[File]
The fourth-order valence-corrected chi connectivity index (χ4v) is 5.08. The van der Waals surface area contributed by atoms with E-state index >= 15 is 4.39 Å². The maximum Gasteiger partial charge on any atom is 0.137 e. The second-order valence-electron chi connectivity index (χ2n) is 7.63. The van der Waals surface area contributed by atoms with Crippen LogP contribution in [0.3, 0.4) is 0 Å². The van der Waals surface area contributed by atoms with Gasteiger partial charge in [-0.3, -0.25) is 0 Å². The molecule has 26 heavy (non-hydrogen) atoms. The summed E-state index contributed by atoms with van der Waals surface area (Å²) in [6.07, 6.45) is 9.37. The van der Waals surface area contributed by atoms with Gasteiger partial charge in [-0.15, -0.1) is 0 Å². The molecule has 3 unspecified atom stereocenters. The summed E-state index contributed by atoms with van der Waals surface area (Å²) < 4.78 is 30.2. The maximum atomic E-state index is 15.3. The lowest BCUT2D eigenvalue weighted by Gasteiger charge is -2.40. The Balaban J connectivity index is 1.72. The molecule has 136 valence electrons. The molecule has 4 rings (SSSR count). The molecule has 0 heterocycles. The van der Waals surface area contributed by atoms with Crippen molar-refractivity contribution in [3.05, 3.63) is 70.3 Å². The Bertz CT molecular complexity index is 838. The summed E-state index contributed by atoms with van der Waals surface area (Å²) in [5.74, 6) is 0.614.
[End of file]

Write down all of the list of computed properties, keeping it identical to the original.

The fourth-order valence-corrected chi connectivity index (χ4v) is 5.08. The van der Waals surface area contributed by atoms with E-state index >= 15 is 4.39 Å². The maximum Gasteiger partial charge on any atom is 0.137 e. The second-order valence-electron chi connectivity index (χ2n) is 7.63. The van der Waals surface area contributed by atoms with Crippen LogP contribution in [0.3, 0.4) is 0 Å². The van der Waals surface area contributed by atoms with Gasteiger partial charge in [-0.3, -0.25) is 0 Å². The molecule has 26 heavy (non-hydrogen) atoms. The summed E-state index contributed by atoms with van der Waals surface area (Å²) in [6.07, 6.45) is 9.37. The van der Waals surface area contributed by atoms with Gasteiger partial charge in [-0.15, -0.1) is 0 Å². The molecule has 3 unspecified atom stereocenters. The summed E-state index contributed by atoms with van der Waals surface area (Å²) < 4.78 is 30.2. The maximum atomic E-state index is 15.3. The lowest BCUT2D eigenvalue weighted by Gasteiger charge is -2.40. The Balaban J connectivity index is 1.72. The molecule has 136 valence electrons. The molecule has 4 rings (SSSR count). The molecule has 0 heterocycles. The van der Waals surface area contributed by atoms with Crippen molar-refractivity contribution in [3.05, 3.63) is 70.3 Å². The Bertz CT molecular complexity index is 838. The summed E-state index contributed by atoms with van der Waals surface area (Å²) in [5.74, 6) is 0.614.